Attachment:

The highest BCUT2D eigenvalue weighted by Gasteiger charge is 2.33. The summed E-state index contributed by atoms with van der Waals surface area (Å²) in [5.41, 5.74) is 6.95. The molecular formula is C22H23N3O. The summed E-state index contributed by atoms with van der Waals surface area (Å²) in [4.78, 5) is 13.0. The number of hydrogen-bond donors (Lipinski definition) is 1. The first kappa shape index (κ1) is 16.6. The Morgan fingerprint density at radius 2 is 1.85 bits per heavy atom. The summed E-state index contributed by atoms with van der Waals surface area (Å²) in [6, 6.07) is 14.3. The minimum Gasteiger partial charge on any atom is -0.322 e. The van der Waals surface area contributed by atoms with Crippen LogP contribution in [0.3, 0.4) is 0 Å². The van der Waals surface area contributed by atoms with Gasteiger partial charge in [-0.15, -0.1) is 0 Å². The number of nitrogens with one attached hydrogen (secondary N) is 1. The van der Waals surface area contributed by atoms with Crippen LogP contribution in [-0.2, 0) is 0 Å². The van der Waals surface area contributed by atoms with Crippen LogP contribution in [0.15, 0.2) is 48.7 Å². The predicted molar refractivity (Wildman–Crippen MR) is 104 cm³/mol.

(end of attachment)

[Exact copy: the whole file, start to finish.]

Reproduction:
The highest BCUT2D eigenvalue weighted by Gasteiger charge is 2.33. The summed E-state index contributed by atoms with van der Waals surface area (Å²) in [5.41, 5.74) is 6.95. The molecular formula is C22H23N3O. The summed E-state index contributed by atoms with van der Waals surface area (Å²) in [4.78, 5) is 13.0. The number of hydrogen-bond donors (Lipinski definition) is 1. The first kappa shape index (κ1) is 16.6. The Morgan fingerprint density at radius 2 is 1.85 bits per heavy atom. The summed E-state index contributed by atoms with van der Waals surface area (Å²) in [6, 6.07) is 14.3. The minimum Gasteiger partial charge on any atom is -0.322 e. The van der Waals surface area contributed by atoms with Crippen LogP contribution in [0.3, 0.4) is 0 Å². The van der Waals surface area contributed by atoms with Gasteiger partial charge in [-0.15, -0.1) is 0 Å². The number of nitrogens with one attached hydrogen (secondary N) is 1. The van der Waals surface area contributed by atoms with Crippen LogP contribution in [-0.2, 0) is 0 Å². The van der Waals surface area contributed by atoms with Crippen LogP contribution in [0.15, 0.2) is 48.7 Å². The predicted molar refractivity (Wildman–Crippen MR) is 104 cm³/mol.